It often seems that there’s not enough kindness in the world. But a recent story on Uloop shows that there’s a lot more kindness out there than many people would ever suspect. And what’s most amazing is that the information has come from a social networking app. And this app, called Skout, is also helping people to spread even more kindness into the world.
The creators of the app decided to try sending out a small survey to users. It’s hardly surprising that so many people decided to complete the survey. Skout is centered around the idea of community and exploration. And it’s not just physical exploration, the app helps to connect people with new friends all over the world. So one could hardly think of a better audience to ask about random acts of kindness. If anyone knows about random acts of kindness it’s users of an app which is often centered around the idea of making meaningful connections with previously unknown people. And the results of the survey are enough to brighten even the most cynical hearts. Because it found that a full 51% of college students perform a random act of kindness every day. And the good news gets even better from there. It also showed that 93% of the users have done something unexpected and kind for a stranger.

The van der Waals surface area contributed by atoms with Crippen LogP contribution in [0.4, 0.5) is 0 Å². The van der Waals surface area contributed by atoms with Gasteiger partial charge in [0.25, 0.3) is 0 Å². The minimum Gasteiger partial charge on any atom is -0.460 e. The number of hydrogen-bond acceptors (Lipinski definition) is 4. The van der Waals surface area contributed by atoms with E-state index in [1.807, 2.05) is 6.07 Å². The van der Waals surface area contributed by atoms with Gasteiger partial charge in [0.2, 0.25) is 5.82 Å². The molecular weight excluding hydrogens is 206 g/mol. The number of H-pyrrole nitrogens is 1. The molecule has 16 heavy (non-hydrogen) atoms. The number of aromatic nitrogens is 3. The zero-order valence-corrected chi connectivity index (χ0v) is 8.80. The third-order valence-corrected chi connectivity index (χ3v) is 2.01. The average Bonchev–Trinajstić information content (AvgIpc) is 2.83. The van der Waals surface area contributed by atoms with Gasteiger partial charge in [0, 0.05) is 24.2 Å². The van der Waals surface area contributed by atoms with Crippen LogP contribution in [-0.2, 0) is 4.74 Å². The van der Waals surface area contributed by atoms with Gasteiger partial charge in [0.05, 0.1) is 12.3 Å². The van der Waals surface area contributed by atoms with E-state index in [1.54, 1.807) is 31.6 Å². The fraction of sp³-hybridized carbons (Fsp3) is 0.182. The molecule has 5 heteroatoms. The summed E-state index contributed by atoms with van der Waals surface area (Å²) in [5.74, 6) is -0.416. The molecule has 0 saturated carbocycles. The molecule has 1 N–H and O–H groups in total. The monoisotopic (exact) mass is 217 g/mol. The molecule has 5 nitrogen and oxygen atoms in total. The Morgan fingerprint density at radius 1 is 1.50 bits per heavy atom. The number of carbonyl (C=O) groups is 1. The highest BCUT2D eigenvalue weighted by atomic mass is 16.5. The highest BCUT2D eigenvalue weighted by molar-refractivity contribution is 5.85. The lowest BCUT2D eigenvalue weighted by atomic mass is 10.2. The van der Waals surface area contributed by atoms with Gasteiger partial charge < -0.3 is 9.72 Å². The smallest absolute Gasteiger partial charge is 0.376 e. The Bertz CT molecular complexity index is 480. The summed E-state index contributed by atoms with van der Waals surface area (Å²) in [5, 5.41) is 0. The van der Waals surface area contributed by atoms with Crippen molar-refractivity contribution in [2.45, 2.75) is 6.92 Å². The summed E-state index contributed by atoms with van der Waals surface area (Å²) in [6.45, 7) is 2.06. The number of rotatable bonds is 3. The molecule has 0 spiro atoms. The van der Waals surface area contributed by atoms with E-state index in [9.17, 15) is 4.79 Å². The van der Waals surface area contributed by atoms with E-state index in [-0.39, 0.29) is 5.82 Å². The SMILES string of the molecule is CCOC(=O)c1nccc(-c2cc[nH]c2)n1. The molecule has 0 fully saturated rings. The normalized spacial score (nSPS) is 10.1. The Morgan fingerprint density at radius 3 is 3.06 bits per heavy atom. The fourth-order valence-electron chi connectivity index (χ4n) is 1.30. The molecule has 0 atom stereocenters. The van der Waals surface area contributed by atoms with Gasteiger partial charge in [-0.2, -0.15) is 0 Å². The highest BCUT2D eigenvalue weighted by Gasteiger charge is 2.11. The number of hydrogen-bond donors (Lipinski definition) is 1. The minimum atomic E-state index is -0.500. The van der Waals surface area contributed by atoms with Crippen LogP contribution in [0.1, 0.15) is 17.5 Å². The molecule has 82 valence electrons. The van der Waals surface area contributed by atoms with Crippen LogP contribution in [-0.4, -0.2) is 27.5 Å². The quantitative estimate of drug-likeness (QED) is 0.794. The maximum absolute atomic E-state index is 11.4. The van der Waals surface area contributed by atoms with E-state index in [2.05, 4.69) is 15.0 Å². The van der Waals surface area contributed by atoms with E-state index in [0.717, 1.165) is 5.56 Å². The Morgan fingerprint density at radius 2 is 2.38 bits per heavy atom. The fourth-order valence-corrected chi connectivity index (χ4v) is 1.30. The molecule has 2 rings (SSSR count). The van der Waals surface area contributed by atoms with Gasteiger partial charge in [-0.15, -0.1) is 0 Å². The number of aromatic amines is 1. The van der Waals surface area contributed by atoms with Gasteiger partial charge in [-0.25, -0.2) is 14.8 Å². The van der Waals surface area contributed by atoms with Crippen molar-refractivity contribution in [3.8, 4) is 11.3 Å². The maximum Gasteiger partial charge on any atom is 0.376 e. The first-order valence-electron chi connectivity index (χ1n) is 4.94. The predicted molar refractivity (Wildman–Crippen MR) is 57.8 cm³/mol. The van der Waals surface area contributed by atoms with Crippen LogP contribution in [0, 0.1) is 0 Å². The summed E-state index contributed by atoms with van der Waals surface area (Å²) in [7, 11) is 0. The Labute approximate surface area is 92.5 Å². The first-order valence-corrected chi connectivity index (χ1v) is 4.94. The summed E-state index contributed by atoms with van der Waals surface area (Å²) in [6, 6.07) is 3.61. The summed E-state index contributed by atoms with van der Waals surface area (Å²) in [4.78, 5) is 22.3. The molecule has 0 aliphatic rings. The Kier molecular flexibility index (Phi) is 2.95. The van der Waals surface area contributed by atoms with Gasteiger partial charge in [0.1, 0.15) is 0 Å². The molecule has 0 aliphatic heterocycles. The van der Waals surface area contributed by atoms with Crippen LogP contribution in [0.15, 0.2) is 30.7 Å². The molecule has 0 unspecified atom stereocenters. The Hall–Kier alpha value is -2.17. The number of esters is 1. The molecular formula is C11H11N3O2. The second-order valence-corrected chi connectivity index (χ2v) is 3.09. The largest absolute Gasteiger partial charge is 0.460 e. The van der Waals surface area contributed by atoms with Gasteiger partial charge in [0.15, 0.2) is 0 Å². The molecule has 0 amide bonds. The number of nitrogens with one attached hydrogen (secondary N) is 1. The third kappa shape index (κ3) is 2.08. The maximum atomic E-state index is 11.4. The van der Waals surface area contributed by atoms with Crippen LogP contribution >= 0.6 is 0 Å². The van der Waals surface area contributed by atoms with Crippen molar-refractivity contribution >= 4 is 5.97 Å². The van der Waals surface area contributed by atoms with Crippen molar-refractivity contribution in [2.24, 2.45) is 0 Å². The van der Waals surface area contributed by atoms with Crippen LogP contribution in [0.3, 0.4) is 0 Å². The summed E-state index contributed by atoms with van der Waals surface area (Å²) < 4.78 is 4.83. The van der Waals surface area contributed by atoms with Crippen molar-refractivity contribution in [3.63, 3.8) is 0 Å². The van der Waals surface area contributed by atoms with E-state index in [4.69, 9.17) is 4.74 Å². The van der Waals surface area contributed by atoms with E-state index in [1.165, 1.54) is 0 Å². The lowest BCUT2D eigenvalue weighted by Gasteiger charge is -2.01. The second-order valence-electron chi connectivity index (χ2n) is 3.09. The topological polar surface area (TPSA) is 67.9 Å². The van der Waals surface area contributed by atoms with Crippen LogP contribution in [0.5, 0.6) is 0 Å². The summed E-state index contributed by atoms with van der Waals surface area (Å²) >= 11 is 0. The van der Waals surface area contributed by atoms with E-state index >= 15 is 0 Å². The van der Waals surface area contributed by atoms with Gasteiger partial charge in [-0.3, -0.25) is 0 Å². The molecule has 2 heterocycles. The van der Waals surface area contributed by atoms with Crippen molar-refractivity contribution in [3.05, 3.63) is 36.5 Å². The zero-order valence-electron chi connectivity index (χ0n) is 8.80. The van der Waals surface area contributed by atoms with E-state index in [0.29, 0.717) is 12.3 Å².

The app also quizzed users about their views of random acts of kindness. This provides a lot of valuable data on just what people might mean when they talk about doing nice things for strangers. Users were asked to look at and categorize various acts of kindness. One of the more surprising findings is that the recent phenomenon of paying it backward in lines was considered the most meaningful act of kindness. Paying it backward refers to making an order in a drive through lane and then paying for the order of the person behind them as well. This is notable for the fact that no personal connection is ever made. It’s simply a nice act for a stranger which one will never receive any direct thanks for.
The survey also showed that the next most popular act of kindness was sending a text to a friend to simply thank them for being such. This might not be so surprising given the digitally connected nature of Skout users. But coming in a close third is a far more direct and physical representation of that sentiment. And that’s giving a good friend an unexpected hug.